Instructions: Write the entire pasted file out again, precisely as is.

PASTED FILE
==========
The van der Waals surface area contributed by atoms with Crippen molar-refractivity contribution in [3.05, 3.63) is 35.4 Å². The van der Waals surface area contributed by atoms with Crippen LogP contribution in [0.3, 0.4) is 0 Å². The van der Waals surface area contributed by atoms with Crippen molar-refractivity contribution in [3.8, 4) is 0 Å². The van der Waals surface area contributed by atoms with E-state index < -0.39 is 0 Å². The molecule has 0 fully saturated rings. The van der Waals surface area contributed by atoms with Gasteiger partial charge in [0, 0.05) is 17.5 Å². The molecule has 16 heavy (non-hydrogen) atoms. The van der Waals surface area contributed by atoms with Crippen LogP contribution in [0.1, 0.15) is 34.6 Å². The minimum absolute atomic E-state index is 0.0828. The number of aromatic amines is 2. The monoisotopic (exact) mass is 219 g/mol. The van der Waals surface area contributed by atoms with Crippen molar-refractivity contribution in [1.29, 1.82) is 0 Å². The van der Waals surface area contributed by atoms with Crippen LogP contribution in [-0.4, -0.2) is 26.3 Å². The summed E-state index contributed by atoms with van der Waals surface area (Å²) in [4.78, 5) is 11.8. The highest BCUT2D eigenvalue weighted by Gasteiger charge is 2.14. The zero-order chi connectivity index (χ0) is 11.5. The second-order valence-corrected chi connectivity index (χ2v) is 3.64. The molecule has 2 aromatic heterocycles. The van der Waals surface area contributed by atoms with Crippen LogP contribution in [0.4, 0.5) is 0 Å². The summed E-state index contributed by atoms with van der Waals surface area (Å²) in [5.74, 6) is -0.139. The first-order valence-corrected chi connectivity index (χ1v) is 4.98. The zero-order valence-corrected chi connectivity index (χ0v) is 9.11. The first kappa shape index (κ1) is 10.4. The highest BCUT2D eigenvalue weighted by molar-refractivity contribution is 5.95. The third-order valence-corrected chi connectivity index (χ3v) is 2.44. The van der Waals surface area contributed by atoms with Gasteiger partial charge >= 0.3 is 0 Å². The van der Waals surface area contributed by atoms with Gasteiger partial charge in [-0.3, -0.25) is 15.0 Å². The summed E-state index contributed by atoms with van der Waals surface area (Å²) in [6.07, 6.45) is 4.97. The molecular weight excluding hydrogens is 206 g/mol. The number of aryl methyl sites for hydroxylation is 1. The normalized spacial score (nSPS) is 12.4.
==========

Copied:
The van der Waals surface area contributed by atoms with Crippen molar-refractivity contribution in [3.05, 3.63) is 35.4 Å². The van der Waals surface area contributed by atoms with Crippen LogP contribution in [0.3, 0.4) is 0 Å². The van der Waals surface area contributed by atoms with Crippen molar-refractivity contribution in [3.8, 4) is 0 Å². The van der Waals surface area contributed by atoms with E-state index < -0.39 is 0 Å². The molecule has 0 fully saturated rings. The van der Waals surface area contributed by atoms with Gasteiger partial charge in [0, 0.05) is 17.5 Å². The molecule has 16 heavy (non-hydrogen) atoms. The van der Waals surface area contributed by atoms with Crippen LogP contribution in [0.1, 0.15) is 34.6 Å². The minimum absolute atomic E-state index is 0.0828. The number of aromatic amines is 2. The monoisotopic (exact) mass is 219 g/mol. The van der Waals surface area contributed by atoms with Crippen molar-refractivity contribution in [1.29, 1.82) is 0 Å². The van der Waals surface area contributed by atoms with Crippen LogP contribution in [-0.4, -0.2) is 26.3 Å². The summed E-state index contributed by atoms with van der Waals surface area (Å²) in [4.78, 5) is 11.8. The highest BCUT2D eigenvalue weighted by Gasteiger charge is 2.14. The zero-order chi connectivity index (χ0) is 11.5. The second-order valence-corrected chi connectivity index (χ2v) is 3.64. The molecule has 2 aromatic heterocycles. The van der Waals surface area contributed by atoms with Crippen LogP contribution in [0.4, 0.5) is 0 Å². The summed E-state index contributed by atoms with van der Waals surface area (Å²) in [5.74, 6) is -0.139. The first-order valence-corrected chi connectivity index (χ1v) is 4.98. The zero-order valence-corrected chi connectivity index (χ0v) is 9.11. The first kappa shape index (κ1) is 10.4. The highest BCUT2D eigenvalue weighted by molar-refractivity contribution is 5.95. The third-order valence-corrected chi connectivity index (χ3v) is 2.44. The van der Waals surface area contributed by atoms with Gasteiger partial charge >= 0.3 is 0 Å². The van der Waals surface area contributed by atoms with Gasteiger partial charge in [-0.3, -0.25) is 15.0 Å². The summed E-state index contributed by atoms with van der Waals surface area (Å²) in [6.07, 6.45) is 4.97. The molecular weight excluding hydrogens is 206 g/mol. The number of aryl methyl sites for hydroxylation is 1. The normalized spacial score (nSPS) is 12.4.